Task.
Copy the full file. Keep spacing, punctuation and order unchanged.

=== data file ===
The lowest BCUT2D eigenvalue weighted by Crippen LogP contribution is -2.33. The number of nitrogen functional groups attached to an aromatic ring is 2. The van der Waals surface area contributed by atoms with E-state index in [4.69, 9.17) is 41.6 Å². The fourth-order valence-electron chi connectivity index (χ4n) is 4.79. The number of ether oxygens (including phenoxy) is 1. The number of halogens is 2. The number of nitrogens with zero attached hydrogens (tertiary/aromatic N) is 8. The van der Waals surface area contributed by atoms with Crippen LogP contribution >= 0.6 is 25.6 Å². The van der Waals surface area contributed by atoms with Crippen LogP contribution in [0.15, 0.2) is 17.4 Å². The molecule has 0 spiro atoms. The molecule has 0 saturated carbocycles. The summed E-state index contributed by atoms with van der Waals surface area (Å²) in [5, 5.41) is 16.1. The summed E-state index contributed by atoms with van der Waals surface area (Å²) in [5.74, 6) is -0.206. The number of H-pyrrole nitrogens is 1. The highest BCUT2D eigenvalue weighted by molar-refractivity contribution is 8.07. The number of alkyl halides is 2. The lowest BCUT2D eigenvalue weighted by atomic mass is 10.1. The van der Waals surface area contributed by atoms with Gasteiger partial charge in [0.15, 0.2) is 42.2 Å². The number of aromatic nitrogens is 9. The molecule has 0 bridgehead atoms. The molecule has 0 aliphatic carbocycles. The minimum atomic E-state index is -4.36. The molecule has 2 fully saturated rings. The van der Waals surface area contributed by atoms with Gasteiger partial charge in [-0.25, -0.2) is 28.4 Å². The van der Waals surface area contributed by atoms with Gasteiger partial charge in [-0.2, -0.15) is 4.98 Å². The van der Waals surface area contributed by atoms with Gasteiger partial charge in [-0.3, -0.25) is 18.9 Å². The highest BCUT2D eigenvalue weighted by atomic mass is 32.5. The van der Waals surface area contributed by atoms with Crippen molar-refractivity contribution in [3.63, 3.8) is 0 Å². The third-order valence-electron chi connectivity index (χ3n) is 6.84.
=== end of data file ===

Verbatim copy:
The lowest BCUT2D eigenvalue weighted by Crippen LogP contribution is -2.33. The number of nitrogen functional groups attached to an aromatic ring is 2. The van der Waals surface area contributed by atoms with E-state index in [4.69, 9.17) is 41.6 Å². The fourth-order valence-electron chi connectivity index (χ4n) is 4.79. The number of ether oxygens (including phenoxy) is 1. The number of halogens is 2. The number of nitrogens with zero attached hydrogens (tertiary/aromatic N) is 8. The van der Waals surface area contributed by atoms with Crippen LogP contribution >= 0.6 is 25.6 Å². The van der Waals surface area contributed by atoms with Crippen LogP contribution in [0.15, 0.2) is 17.4 Å². The molecule has 0 spiro atoms. The molecule has 0 saturated carbocycles. The summed E-state index contributed by atoms with van der Waals surface area (Å²) in [5, 5.41) is 16.1. The summed E-state index contributed by atoms with van der Waals surface area (Å²) in [5.74, 6) is -0.206. The number of H-pyrrole nitrogens is 1. The highest BCUT2D eigenvalue weighted by molar-refractivity contribution is 8.07. The number of alkyl halides is 2. The lowest BCUT2D eigenvalue weighted by atomic mass is 10.1. The van der Waals surface area contributed by atoms with Gasteiger partial charge in [0.15, 0.2) is 42.2 Å². The number of aromatic nitrogens is 9. The molecule has 0 bridgehead atoms. The molecule has 0 aliphatic carbocycles. The minimum atomic E-state index is -4.36. The molecule has 2 fully saturated rings. The van der Waals surface area contributed by atoms with Gasteiger partial charge in [-0.25, -0.2) is 28.4 Å². The van der Waals surface area contributed by atoms with Gasteiger partial charge in [-0.2, -0.15) is 4.98 Å². The van der Waals surface area contributed by atoms with Gasteiger partial charge in [-0.3, -0.25) is 18.9 Å². The highest BCUT2D eigenvalue weighted by atomic mass is 32.5. The van der Waals surface area contributed by atoms with Crippen molar-refractivity contribution in [3.63, 3.8) is 0 Å². The third-order valence-electron chi connectivity index (χ3n) is 6.84.